Tuesday, September 30, 2014

Reelection of President Obama a Victory for Public Education and Students

November 7, 2012 by twalker  
Filed under Featured News, Top Stories

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By Laila Hirschfeld and Tim Walker

America’s students were big winners across the United States on Tuesday, as voters took to the polls and delivered a clear message: we value public education, workers’ rights, health care, women’s rights and a strong middle class. In addition to handing President Obama a second term, voters elected friends of education to every level of government and rejected ballot measures that attacked educators and public education.

Obama won a resounding victory, rolling up 303 electoral votes (Florida had yet to be called by Wednesday morning, although the president is holding a lead there) and more than 50 percent of the popular vote.

“President Obama’s re-election is a victory for students and their educators,” said NEA President Dennis Van Roekel. “Americans have spoken and they’ve chosen to continue moving forward.”

In his victory speech, President Obama vowed to continue the fight to give every citizen a fair and decent shot at the American Dream.

“Despite all our differences, most of us share certain hopes for America’s future,” Obama said. “We want our kids to grow up in a country where they have access to the best schools and the best teachers, a country that lives up to its legacy as the global leader in technology and discovery and innovation, with all the good jobs and new businesses that follow.”

Over the past four years, the Obama Administration fought to keep class sizes small, and protected more than 400,000 educator jobs. He also doubled investment in scholarships and financial aid so more middle and working-class families can realize the dream of a college education.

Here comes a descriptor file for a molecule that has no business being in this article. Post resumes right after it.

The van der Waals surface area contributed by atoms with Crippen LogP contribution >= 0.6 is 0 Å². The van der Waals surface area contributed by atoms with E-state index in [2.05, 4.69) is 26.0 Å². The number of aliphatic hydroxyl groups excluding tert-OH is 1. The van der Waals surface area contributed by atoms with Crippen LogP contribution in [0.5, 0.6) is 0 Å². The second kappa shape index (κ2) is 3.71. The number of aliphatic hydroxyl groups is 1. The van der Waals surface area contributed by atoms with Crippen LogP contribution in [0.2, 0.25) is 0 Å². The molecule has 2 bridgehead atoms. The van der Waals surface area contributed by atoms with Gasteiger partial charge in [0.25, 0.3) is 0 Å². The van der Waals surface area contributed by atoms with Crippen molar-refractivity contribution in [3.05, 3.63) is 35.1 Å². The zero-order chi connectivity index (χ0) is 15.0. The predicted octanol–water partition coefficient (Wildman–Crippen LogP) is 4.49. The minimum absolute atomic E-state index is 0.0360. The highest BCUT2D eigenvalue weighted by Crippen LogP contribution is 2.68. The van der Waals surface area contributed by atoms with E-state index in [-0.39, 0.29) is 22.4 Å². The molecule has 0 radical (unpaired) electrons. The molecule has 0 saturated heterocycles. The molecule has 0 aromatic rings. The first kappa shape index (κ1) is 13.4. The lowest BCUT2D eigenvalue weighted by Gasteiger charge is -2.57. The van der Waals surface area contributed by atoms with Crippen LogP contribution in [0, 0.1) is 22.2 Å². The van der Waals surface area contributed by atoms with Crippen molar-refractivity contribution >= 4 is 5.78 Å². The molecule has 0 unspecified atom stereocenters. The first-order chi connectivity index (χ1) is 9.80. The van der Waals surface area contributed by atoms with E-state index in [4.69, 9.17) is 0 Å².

“Throughout the campaign, the President pledged to invest in education—especially in early childhood education—and to make higher education more affordable,” said Van Roekel. “He and his congressional and gubernatorial colleagues also promised to protect women’s rights and rebuild the middle class from the inside out—and that obviously resonated with voters, especially educators.”

In addition to President Obama’s reelection, friends of education were elected in key Senate races across the country. Elizabeth Warren triumphed over Scott Brown in Massachusetts and Tim Kaine defeated George Allen in Virginia. In Ohio and Wisconsin, where worker’s rights issues have ignited political firestorms over the past two years, voters sent clear message to anti-union, anti-public education forces by reelecting Sherrod Brown and electing Tammy Baldwin, respectively.

In addition to the Senate victories, friends of public education are also celebrating a gubernatorial victory in New Hampshire, as well as gains in state legislatures throughout the United States and several ballot measure successes. A major ballot victory came in California, where voters banded together to pass Proposition 30, which helps the state avert drastic cuts to the state’s education system with an increase on personal income taxes on high-income taxpayers and a modest hike in the sales tax.